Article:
Although cochineal was used in western Anatolia too, its combination with weftless sumak strongly suggests that this piece was woven in eastern Anatolia.
I had brought an Anatolian grain bag and it was shown next.
Bands of brocade alternate with plain-weave stripes. The side strapes are still attached to this one. Its back is done stripes.
Here are two closer details of the front bands.
More of these Anatolian grain bags and al a cuvals are being seen now (Marla Mallett, in particular is showing some), but my own view is that they are still not being collected in the numbers that their beauty merits.
Someone had brought in an attractive Baluch bag face.
It features lively colors and good drawing.
Here are some closer details of it.
The “lightening” white-ground border frames very effectively.
The field is very well composed.
And the central medallion is both strong and yet well integrated into the rest of the field design. It does not compete with or dominate the other field elements.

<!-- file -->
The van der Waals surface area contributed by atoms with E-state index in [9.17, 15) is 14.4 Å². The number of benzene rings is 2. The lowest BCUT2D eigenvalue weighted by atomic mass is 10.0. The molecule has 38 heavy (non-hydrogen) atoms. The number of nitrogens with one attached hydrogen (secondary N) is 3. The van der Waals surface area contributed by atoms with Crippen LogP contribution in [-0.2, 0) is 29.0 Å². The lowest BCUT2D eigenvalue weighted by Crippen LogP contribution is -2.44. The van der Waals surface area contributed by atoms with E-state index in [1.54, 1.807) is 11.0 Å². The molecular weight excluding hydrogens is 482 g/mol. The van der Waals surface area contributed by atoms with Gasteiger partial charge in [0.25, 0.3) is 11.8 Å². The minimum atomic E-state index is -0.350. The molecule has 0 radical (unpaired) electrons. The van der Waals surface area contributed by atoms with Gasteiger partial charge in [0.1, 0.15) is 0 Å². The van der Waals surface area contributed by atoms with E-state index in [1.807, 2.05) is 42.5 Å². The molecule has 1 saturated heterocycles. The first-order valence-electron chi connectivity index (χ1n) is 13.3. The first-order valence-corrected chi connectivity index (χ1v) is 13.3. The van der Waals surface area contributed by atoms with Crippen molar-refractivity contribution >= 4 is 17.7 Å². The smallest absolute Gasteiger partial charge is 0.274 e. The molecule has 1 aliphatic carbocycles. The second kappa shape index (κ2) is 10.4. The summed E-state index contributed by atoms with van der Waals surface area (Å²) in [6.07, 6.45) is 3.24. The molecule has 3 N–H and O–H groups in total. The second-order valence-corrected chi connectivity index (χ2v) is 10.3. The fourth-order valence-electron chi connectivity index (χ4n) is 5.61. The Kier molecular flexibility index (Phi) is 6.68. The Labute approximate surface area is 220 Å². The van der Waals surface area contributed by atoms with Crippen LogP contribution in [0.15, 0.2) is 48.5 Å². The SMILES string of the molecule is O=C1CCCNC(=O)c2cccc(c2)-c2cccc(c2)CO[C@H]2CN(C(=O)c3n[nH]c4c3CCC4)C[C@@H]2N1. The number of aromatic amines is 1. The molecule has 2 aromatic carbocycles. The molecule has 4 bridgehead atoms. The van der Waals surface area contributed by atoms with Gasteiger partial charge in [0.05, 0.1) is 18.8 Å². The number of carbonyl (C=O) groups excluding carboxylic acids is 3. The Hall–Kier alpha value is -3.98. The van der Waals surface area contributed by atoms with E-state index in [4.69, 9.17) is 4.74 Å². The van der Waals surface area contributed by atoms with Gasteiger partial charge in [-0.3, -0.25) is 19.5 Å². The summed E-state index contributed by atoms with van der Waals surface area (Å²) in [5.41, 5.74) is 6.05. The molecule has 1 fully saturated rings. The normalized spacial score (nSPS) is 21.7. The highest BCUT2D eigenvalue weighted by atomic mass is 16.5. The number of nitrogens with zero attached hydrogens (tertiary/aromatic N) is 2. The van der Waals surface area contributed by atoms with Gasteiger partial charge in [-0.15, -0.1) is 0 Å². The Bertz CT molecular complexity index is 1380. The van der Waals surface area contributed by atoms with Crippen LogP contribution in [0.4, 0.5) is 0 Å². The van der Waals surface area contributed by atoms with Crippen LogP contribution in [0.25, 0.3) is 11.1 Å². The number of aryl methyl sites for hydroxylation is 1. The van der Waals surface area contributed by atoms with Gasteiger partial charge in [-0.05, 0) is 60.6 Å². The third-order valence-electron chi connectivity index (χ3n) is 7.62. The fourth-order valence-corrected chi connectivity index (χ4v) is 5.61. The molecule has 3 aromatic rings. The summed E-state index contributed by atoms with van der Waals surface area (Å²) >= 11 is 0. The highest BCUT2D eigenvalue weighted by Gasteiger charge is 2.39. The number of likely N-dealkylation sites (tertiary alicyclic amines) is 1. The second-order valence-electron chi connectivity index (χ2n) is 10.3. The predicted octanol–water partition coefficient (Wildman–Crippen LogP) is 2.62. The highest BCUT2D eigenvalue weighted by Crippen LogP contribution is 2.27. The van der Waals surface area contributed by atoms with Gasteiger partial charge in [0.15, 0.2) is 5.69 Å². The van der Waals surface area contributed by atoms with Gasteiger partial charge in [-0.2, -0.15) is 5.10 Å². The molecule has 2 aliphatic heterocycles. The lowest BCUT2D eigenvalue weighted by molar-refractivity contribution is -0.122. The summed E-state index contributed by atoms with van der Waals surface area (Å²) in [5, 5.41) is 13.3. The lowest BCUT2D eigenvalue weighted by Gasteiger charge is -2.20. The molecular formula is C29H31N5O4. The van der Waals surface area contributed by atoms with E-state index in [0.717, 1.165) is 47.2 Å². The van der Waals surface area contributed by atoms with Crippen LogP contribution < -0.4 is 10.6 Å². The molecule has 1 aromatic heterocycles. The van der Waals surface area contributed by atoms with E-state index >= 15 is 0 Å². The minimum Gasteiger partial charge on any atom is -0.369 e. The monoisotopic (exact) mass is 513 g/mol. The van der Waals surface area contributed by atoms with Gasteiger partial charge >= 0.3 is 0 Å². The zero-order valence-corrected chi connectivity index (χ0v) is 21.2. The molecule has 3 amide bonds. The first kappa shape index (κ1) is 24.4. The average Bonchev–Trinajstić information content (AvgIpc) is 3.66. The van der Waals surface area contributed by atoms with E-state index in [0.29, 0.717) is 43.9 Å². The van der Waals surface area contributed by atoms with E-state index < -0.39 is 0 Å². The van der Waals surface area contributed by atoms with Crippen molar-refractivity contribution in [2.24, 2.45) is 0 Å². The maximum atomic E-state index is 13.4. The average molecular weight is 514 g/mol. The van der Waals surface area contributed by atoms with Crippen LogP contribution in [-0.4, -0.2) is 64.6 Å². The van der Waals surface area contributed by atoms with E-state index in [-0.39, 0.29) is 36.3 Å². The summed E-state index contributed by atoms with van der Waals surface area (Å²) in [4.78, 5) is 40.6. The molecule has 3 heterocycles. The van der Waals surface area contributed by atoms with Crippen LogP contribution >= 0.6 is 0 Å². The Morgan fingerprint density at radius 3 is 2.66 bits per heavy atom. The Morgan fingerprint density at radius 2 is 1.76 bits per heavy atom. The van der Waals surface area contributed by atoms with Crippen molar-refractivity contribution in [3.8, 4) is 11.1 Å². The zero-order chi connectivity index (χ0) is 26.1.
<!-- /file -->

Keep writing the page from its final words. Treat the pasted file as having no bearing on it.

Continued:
The next brought-in piece was an older Ferahan Saruk.
This piece was brittle and was handled very carefully as it was unrolled a placed on the display board. It seems likely that there is dry-rot in its cotton foundation.
Here are some closer details of this well-drawn piece.
The colors of this piece have also been affected adversely. Nevertheless, Wendel estimated that it could well have been woven in the 19th century.
Wendel finished with two large pieces he had placed on the front board.
The first of these was this kilim from S.E. Anatolia. It is woven in two piece that do not quite match in size.
There is a great deal of cochineal red in this kilim
And its brilliant whites are from cotton.
Despite the mismatch of its two halves it is very well-composed and drawn.
Wendel’s last piece in this session was another kilim, this time a Caucasian.
Woven in three pieces, it features and attractive “tile” design and is an example of design likely sourced in geometric or architectural sources.
The weave is brocade and it is attributed to Karabagh.
Again, colors are good, drawing is precise and the overall composition is excellent.
Wendel took a few final questions.
Rugs 101 came to an end, and folks moved to the front.
My thanks for Wendel for permitting me to produce a virtual version of his interesting RTAM program and for the considerable editorial assistance he provided after to get this post up.
I hope you have enjoyed Rugs 101.
R. John Howe